The end of my junior year, approximately one year earlier
WHEN ALL this started, my older brother Geoff didn’t know I was gay, at least not to my knowledge. I’d called him “Goff” when we were really young because I couldn’t pronounce his name. He’d called me “Germy” because he couldn’t say Jeremy. He still calls me Germy, even though everyone else calls me Remy. I still called him Goff, so I guess that was fair.
Goff was thirteen minutes older—we were twins of the fraternal variety—and he milked that older bit like a Holstein cow. Thirteen minutes, but you would have thought it was thirteen years. Anyway, he played football. He looked out for me, or at least tried, but he was and is straight as a plank. We wrangled a lot, still do actually, but he saved me from a lot of homophobic hassling, sometimes at the hands of his own friends, without even knowing I was gay, which was pretty cool of him.
“Teammates,” Goff would say. “They’re not my friends, not if they’re giving you shit.”
He was a good guy when he wasn’t being an asshole.
That said, Goff never understood a fundamental part of me, at least not until I came out to him. I guess that was my fault, though. How could he, when I’d never told him I was gay? But how could I, when I couldn’t have borne losing my brother? He was my twin, the person I was closest to in the world. Losing him would’ve meant losing a part of me. We fought like cats in a gunnysack and it drove our parents crazy, but they never understood that we went to the trouble of irritating each other because we loved each other. We certainly weren’t going to tell each other that. We were (and are) teenage males. Dad was a shrink. Dr. Babcock should’ve gotten that but didn’t.
So anyway, Goff missed a major piece of who I was and everything that went along with that. Now I wouldn’t say all teenage boys were sex-obsessed, just every one I’ve ever encountered. But he had all the sex he wanted and had no idea what it’s like not getting it. For me, it was not being gotten. So I was horny as hell in high school and about to burst. That was the start of all my problems, I guess.
Our family lived in Davis, an über-liberal organo-groovy college town about seventy miles from San Francisco. Davis had bought into Cesar Chavez’s grape boycott, which I read about in history class; it made itself a nuclear-free zone, which was kind of a joke when UC Davis boasted a particle accelerator of its very own. Besides, what good would the declaration of being a nuclear-free zone have done? Protect the city if the US and the USSR had nuked each other? There were three major Air Force bases around the city during the Cold War. There’d have been a bright blue flash and then nothing. Good luck with that nuclear-free zone. The city was also a declared sanctuary for undocumented immigrants. I could go on, but why bother? A homecoming prince even brought his boyfriend to prom one year. As a gay kid, I should’ve been golden in a city and high school like this.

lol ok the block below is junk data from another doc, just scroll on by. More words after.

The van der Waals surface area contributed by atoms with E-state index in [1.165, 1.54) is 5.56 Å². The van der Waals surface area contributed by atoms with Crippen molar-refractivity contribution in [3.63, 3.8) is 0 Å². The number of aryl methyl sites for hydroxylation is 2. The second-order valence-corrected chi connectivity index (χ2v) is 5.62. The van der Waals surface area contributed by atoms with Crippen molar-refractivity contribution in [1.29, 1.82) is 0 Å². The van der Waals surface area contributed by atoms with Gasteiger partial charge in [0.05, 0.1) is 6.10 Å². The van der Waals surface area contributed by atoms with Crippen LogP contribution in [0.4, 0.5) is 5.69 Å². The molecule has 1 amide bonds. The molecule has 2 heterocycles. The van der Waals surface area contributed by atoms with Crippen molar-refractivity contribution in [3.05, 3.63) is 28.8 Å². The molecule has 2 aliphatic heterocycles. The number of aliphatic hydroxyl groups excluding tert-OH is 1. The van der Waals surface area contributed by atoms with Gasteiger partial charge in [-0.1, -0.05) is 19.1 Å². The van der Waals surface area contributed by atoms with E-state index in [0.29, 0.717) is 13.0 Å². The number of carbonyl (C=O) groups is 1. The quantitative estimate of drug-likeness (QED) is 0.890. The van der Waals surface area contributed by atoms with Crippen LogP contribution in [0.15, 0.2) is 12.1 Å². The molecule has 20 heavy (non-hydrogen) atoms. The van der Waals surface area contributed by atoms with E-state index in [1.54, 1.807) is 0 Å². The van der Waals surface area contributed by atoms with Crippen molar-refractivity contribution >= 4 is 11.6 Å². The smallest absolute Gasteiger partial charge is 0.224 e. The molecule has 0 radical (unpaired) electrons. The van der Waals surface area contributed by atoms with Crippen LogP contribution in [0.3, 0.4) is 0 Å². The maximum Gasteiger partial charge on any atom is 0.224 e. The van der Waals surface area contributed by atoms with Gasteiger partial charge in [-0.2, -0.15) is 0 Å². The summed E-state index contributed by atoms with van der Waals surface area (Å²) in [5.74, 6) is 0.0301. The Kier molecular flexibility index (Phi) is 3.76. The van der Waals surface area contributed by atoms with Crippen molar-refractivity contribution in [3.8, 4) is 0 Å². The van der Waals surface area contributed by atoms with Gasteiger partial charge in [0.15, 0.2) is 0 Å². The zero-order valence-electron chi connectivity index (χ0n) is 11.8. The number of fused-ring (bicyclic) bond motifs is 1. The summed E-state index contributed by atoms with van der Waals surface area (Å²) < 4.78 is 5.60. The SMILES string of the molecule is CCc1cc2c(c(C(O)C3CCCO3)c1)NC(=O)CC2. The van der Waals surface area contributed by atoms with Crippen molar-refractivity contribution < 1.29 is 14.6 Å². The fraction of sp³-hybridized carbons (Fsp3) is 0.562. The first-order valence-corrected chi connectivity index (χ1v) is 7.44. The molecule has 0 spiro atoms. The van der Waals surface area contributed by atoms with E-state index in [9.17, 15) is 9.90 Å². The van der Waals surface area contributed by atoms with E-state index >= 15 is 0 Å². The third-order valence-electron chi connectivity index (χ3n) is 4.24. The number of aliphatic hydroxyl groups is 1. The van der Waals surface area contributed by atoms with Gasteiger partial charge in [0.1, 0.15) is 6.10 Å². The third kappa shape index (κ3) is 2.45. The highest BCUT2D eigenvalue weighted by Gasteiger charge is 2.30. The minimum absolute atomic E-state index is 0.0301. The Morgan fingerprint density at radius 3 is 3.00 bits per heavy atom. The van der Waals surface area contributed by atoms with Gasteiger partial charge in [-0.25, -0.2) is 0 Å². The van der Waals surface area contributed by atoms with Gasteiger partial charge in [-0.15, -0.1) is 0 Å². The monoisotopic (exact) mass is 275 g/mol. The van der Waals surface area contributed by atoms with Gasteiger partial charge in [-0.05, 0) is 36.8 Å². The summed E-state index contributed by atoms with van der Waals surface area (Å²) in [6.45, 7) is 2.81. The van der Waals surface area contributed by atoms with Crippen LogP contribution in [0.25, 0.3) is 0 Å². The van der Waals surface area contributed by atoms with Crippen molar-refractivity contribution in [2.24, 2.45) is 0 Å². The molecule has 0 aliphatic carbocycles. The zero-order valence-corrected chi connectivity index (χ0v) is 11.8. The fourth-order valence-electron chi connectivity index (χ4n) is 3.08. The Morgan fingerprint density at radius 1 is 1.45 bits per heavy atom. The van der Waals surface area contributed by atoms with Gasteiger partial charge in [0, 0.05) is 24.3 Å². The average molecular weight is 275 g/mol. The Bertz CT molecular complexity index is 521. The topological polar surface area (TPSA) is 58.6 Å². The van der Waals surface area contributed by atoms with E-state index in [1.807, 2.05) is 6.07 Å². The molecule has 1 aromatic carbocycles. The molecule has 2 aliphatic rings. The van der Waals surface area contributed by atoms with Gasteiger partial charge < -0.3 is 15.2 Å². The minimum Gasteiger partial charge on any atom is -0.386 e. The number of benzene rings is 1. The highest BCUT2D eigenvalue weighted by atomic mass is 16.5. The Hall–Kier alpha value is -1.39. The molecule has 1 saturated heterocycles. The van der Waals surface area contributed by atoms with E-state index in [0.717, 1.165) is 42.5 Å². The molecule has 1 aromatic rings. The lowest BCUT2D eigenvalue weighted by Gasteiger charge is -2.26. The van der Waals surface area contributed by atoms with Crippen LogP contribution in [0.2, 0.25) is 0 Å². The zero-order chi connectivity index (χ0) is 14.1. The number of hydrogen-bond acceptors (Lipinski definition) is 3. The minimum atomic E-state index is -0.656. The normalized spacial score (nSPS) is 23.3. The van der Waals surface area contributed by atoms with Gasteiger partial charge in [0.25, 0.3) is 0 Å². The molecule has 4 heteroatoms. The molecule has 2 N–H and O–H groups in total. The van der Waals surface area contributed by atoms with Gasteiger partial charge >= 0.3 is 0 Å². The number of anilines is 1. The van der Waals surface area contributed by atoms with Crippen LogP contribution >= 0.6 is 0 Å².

But someone forgot to send my parents that memo, or at least my mother. Mom was a smart woman—she majored in chemistry in college and went on to become a drug rep for a pharmaceutical company after she decided getting a Pharm.D wasn’t for her—but she was oblivious sometimes, especially where Goff and I were concerned. Of both our parents, she in particular was loud with the compulsory heterosexuality messaging, things like telling me I was morally obligated to take some unpopular (read: fat with braces) girl to the prom. She said it was my “gentlemanly duty” or some such bull, but Goff and I both knew it was because she herself had been fat with braces in high school. She wasn’t doing it deliberately—trying to make me miserable—but she succeeded admirably.
Women in Mississippi had taken their girlfriends to prom, or at least tried. Hell, even in Davis a few years ago, the aforementioned homecoming prince took his boyfriend, but my mom? She thought I had to make life better for every desperate and dateless girl out there, just to restore some cosmic balance because her life sucked during high school. Why didn’t she get that this was my life, my one-way ticket through high school, not her do-over?
When I said things like that, her response was, “I think you can take one evening out of your life to make a difference in someone else’s.” Given the essentially obligatory service hours necessary to get into college these days, I thought I already had.
My boyfriend could’ve plowed me on the table at Thanksgiving, and she would have still said that. If I’d had a boyfriend. Well, there was Mikey Castelreigh. He wanted to be my boyfriend. I tended to think of him more as a kid brother even though he was only a year younger. I felt like there was a big difference between a sophomore and a junior in high school, however. Mikey looked like he missed the puberty train. I had a left hand. What I needed was a close friend who was gay. Mikey fit that bill very well.